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Over the weekend, Quebec Justice Minister Stéphanie Vallée was still trying to figure out why people responded so angrily to a law that bans provincial and municipal government employees from providing services to anyone wearing a face-covering.

After all, she said in an interview on Sunday, Bill 62, which became law last week, is the product of the decade-long discussion Quebec has been having on the accommodation of religious practices in a mostly secular society. "It's a simple law," she said.

That may well be the problem – Bill 62 is too simpleminded in its focus on one polarizing religious practice. Quebec's soul-searching on religious accommodation is in no way resolved by a vague law whose only concrete effect is to ban veiled Muslim women from municipal buses, libraries, schools, hospitals, and government offices.

That was it? That was the whole problem? Ten years of rancorous debate and all it was really about was a few people with face-coverings?

Ms. Vallée and her boss, Premier Philippe Couillard, have expressed bewilderment that this has been badly received. They argue that a bill entitled "An Act to foster adherence to state religious neutrality" is to be read as a legislative response to face-coverings in general, from sunglasses to bandanas, as if wearing Ray-Bans were an overt act of devotion and this is not about Muslims. It's all so absurd.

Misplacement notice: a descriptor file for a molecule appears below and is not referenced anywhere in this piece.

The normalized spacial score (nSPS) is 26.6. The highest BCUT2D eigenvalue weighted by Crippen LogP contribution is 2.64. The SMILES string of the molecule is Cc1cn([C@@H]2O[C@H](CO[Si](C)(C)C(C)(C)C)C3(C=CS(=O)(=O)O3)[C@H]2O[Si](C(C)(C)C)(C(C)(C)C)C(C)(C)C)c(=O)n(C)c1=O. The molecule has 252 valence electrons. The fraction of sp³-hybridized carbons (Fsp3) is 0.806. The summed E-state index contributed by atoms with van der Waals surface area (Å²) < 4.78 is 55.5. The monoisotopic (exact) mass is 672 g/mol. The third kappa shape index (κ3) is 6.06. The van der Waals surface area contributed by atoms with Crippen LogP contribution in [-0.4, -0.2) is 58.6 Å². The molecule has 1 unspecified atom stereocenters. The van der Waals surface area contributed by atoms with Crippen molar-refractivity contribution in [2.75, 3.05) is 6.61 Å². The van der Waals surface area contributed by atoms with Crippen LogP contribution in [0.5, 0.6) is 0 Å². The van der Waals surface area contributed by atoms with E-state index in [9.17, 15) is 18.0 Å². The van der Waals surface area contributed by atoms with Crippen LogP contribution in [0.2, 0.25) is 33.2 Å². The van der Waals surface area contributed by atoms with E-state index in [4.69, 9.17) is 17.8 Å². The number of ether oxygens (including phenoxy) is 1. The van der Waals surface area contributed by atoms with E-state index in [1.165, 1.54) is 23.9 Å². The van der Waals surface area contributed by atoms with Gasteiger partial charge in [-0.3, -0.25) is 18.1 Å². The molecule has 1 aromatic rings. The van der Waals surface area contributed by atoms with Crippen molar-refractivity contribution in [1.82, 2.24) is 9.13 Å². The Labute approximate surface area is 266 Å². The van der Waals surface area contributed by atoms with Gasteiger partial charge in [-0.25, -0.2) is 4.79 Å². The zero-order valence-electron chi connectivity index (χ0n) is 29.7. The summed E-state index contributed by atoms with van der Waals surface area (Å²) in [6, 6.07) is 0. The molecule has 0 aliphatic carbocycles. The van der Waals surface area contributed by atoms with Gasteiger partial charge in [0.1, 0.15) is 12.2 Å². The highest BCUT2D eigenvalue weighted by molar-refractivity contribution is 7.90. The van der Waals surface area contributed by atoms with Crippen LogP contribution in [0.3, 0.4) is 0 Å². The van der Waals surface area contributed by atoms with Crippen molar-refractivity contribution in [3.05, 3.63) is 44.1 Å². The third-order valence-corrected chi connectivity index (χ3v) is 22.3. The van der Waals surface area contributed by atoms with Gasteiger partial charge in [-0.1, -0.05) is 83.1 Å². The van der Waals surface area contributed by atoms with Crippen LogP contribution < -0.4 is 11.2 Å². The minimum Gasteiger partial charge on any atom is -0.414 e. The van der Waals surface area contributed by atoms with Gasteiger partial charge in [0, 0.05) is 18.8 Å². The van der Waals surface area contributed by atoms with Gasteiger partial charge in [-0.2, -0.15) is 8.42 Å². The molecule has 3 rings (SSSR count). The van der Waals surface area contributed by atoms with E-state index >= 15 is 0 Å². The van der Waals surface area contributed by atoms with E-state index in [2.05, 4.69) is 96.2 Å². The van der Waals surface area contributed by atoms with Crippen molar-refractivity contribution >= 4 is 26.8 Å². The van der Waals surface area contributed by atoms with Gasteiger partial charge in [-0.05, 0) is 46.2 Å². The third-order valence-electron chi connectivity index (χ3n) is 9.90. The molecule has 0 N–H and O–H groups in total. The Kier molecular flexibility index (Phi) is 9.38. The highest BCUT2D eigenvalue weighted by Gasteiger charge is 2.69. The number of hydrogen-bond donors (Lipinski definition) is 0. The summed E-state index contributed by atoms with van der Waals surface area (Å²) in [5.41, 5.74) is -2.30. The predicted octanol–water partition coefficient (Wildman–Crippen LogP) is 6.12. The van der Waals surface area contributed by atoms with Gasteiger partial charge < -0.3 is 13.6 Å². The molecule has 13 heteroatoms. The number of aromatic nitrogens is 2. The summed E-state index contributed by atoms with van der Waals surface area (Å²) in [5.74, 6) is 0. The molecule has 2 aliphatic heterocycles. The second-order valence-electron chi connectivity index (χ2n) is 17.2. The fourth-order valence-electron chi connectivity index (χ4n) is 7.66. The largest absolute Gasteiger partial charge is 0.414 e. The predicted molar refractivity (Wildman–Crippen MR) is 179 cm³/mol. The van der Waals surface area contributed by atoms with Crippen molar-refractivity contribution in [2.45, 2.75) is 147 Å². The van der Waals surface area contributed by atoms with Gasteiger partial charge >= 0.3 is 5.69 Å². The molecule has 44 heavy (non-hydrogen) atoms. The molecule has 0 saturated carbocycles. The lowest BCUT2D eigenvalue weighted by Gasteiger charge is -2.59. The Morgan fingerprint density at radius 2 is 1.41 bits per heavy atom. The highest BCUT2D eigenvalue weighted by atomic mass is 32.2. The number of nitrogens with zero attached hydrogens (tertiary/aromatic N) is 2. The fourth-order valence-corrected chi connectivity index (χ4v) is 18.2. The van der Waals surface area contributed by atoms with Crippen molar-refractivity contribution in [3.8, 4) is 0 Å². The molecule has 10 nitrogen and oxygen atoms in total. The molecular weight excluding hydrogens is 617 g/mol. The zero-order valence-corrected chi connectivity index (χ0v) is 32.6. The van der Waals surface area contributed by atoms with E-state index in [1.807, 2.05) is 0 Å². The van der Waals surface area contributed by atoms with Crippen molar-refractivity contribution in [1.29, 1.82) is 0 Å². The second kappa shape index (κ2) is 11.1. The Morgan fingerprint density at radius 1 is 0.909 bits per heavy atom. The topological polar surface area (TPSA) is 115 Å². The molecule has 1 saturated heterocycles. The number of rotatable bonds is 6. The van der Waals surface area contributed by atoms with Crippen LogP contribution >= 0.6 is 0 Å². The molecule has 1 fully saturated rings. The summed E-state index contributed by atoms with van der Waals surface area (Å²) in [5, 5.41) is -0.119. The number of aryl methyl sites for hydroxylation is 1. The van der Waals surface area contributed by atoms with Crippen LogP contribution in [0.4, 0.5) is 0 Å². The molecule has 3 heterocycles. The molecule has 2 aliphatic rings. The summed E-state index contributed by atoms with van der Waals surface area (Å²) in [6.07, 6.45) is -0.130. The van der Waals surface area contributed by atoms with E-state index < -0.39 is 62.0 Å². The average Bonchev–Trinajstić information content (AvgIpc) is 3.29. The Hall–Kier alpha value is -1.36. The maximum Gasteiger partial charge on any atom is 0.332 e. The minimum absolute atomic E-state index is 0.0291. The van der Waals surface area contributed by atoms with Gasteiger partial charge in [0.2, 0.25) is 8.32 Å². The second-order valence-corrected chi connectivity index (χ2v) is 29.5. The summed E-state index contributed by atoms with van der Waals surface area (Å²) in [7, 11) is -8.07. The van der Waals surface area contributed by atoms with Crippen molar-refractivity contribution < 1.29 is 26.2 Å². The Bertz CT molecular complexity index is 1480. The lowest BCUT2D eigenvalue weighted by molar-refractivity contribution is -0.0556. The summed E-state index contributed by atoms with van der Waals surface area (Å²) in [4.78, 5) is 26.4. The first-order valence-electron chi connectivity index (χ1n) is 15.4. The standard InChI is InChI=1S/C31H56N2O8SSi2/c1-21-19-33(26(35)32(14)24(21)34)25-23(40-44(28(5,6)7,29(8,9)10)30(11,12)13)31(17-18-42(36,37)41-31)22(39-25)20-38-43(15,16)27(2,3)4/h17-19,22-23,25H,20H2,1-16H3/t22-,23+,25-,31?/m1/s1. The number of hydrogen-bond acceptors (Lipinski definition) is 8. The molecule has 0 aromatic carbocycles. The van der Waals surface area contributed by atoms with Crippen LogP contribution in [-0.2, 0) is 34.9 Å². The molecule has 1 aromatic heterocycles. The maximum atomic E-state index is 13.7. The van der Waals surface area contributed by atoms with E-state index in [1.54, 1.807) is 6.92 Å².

The beleaguered Ms. Vallée has thankfully begun to walk back the reach of Bill 62. Where she once said the law means that a veiled woman must show her face the entire time she is riding a bus, she hinted on Sunday that regulations, which she will introduce this week, may mean women only have to lift their veil momentarily for the purpose of, for instance, verifying a bus pass that includes the user's photograph.

If so, then Bill 62 will be an acceptable, but rather redundant, law.

It is well established in Canada that a woman wearing a veil for religious or cultural reasons will at times be obliged to briefly show her face to prove her identity, or else risk being refused a government service.

It is also fairly pointless, given Canada's Charter of Rights and Freedoms, to adopt a law that limply asks government workers to be "careful to neither favour nor hinder a person because of the person's religious affiliation or non-affiliation."

Basically, this law may end up accomplishing nothing that isn't already covered by the Charter, or isn't currently in practice. All it will do is sow division and mistrust.

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